Turning 16, for many teenagers, means finally driving a car without supervision or starting the college search. Now a new campaign is hoping to add the ability to vote in local elections to the milestones of that age.
The campaign, called Vote16USA, aims to lower the voting age to 16 from 18 to spur civic engagement by younger Americans. The push, announced Wednesday by a nonpartisan group based in New York called Generation Citizen, which seeks to promote youth participation in politics, is igniting a debate about voter competency, adolescent decision-making and whether allowing younger people to vote is the best way to politically engage teenagers.
Opponents say that teenagers are not mature enough to vote at 16, that they will not make informed decisions and that Vote16USA is a partisan push to get more liberals on voter rolls. Advocates, however, argue that lowering the voting age would increase turnout, allow teenagers to weigh in on issues that directly affect them and push schools to improve civic education.
“Given the general malaise that faces this country’s political process right now, this is a way to get young people actually excited,” said Scott Warren, executive director of Generation Citizen.
Never miss a local story.
Warren cited the midterm elections last year to make his point. Nationally, only 36 percent of eligible voters participated, a 72-year low for all federal elections, according to a report by the group. Only 19.9 percent of voters ages 18 to 29 cast ballots, the lowest youth turnout rate ever recorded, the report said.
Jillian Wu, a 17-year-old high school senior in San Francisco, said that granting 16- and 17-year-olds the right to vote while they were still living with their parents would encourage a habit that continued once they left the nest. Wu, who sits on Vote16USA’s 12-member youth advisory board, is working on a campaign to lower San Francisco’s voting age for local elections. She balks at claims by opponents that teenagers would just follow their parents’ political views.
“I have my own environment that I grew up in, my own experiences that lead me to make the choices that I do,” she said, explaining that her parents were not very politically active.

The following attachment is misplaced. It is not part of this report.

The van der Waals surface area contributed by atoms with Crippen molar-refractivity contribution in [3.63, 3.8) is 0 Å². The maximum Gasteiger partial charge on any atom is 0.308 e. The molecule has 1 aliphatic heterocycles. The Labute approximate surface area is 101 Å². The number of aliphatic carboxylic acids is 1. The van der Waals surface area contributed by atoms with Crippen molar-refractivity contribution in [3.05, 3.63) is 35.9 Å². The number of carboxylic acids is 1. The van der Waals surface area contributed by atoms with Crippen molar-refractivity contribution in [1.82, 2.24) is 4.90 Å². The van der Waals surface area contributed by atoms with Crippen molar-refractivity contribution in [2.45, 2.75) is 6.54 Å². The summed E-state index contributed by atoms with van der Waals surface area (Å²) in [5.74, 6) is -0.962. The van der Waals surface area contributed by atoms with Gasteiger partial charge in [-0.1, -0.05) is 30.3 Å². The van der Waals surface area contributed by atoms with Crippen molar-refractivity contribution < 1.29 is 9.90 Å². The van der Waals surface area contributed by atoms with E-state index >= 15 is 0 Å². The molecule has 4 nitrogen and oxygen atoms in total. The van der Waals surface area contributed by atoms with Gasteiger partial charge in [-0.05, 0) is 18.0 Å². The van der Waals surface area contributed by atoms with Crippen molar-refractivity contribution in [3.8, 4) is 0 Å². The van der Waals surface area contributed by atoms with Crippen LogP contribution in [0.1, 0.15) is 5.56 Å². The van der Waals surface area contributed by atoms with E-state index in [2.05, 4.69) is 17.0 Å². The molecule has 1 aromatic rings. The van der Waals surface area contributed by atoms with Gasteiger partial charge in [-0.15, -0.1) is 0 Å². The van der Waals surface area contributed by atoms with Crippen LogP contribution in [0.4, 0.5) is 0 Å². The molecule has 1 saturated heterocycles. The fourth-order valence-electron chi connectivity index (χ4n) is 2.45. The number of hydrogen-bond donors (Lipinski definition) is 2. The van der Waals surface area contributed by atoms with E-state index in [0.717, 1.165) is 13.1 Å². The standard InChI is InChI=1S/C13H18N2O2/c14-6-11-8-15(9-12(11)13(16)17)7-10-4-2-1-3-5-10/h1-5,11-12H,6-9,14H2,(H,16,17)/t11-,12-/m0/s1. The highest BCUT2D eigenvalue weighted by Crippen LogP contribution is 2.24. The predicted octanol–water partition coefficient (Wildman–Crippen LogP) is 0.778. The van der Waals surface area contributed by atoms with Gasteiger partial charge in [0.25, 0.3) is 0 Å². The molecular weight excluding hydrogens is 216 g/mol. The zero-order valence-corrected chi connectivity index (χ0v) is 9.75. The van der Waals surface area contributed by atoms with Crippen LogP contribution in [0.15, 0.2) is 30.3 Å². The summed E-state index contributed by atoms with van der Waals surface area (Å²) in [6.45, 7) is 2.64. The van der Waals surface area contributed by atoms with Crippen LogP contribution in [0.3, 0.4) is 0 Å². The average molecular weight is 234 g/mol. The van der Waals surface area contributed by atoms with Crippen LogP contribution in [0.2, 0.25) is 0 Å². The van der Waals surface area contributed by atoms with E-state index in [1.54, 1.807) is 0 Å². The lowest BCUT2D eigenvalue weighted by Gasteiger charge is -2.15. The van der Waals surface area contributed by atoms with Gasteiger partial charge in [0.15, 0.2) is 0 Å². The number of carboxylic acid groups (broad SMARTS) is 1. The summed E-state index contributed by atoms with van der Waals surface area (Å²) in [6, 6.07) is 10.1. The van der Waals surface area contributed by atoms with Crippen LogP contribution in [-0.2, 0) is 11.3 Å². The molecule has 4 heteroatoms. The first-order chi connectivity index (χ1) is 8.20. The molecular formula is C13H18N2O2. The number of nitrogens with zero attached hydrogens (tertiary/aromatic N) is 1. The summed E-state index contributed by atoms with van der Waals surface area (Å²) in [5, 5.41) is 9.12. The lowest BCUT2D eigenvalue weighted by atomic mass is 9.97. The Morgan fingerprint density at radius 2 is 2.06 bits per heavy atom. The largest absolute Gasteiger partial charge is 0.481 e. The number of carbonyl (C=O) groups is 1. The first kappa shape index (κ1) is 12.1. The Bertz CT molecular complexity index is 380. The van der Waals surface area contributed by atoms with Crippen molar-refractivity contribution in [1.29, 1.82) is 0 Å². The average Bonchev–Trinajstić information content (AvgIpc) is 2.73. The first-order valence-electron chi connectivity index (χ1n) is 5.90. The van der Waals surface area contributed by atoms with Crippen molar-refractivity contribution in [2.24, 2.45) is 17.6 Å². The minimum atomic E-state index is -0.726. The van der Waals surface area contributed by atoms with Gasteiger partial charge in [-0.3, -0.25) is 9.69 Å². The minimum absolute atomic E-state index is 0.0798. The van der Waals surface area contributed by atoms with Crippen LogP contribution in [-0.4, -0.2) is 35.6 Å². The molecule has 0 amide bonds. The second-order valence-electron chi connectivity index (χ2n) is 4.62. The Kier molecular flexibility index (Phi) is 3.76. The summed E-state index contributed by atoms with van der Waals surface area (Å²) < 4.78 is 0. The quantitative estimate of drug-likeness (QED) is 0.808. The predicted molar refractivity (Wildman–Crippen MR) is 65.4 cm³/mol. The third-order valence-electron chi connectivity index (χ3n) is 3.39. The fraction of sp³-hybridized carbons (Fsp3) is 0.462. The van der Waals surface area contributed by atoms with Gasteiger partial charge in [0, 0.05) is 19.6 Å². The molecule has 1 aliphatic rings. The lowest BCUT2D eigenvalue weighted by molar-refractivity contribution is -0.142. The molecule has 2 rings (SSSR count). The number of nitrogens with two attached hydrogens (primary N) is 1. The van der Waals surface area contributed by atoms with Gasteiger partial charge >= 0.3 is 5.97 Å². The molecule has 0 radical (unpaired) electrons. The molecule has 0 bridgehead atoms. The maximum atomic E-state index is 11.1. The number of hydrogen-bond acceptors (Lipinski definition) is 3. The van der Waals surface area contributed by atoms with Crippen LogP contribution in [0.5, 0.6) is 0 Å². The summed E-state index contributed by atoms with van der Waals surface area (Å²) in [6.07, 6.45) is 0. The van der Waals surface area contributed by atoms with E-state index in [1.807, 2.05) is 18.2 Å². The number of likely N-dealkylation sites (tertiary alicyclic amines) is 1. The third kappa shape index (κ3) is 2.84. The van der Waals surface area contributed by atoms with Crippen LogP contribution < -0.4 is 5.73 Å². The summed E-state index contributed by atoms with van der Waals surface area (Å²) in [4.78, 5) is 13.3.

The last time the voting age was a major issue was in 1971, when lawmakers passed the 26th Amendment, which lowered the voting age to 18 from 21, aligning it with the minimum age for military service during the Vietnam War.
Generation Citizen hopes to raise $1 million in 2016 to finance its efforts. The group has already received $230,000, Warren said, adding that none of the money came from politicians or partisan organizations.
But some leading Democrats, most notably Rep. Nancy Pelosi of California, the House Democratic leader, have supported such changes, spurring partisan suspicions about the effort. In a speech this year before a meeting aimed at bringing young leaders and progressive organizations together, Pelosi said she was “all for” lowering the voting age to 16 or 17 “because when kids are in school, they’re so interested, they’re so engaged.”
Mark Tapson, the editor in chief of Truth Revolt, a conservative website, said that Pelosi was trying to “rope in young voters” who may be more inclined to vote with popular culture idols, who tend to be liberal.
“When they see, for example, that Barack Obama slow-jams with Jimmy Fallon or hangs with Jay Z and Beyoncé,” Tapson said, “many 16-year-olds feel a connection with him not because of his policies necessarily but because that makes him cool.”
But others see teenagers as less politically predictable.
“I actually could see a lot of them flocking around Donald Trump because they could identify with his immaturity,” said John J. Pitney Jr., a professor of politics at Claremont McKenna College in California and the former acting director of the Republican National Committee’s research department. “Conversely, they might not be too crazy about Hillary Clinton because she might remind them of their mother. Who knows?”
Daniel Hart, a psychology professor at Rutgers University who has studied whether the voting age should be lowered, played down concerns about the impulsive tendencies of teenagers.
“There is a tendency to overestimate how thoughtful and how informed the decisions of other voters are,” Hart said, referring to people older than 18. “It isn’t the case that, particularly in municipal elections, a lot of voters are spending an enormous amount of time learning before making these sorts of decisions.”
Efforts to lower the voting age have drawn scattered support at the state and local levels across the country.
In Maryland, Takoma Park lowered the voting age to 16 for municipal contests in 2013, and Hyattsville did so in 2015, after local advocates pushed for changing it.
Rep. Javier Martínez, a Democrat in New Mexico, plans to introduce a bill in January that would lower the voting age to 16 in school board elections. Charles Allen, a member of the Council of the District of Columbia, introduced legislation last month that would give 16- and 17-year-olds the right to vote in local and federal elections. To become law, the measure would require a majority of the district’s 13 council members to support it, and for Congress and the president not to overturn it.
Joseph Jackson, 17, a member of the youth council in Richmond, Calif., is working on a draft bill that would lower the voting age in his city’s local elections. He and other teenagers said they already have a lot of responsibility because they can drive, work, pay taxes and be tried in adult court for some offenses.
“No taxation without representation is what comes to mind,” Jackson said.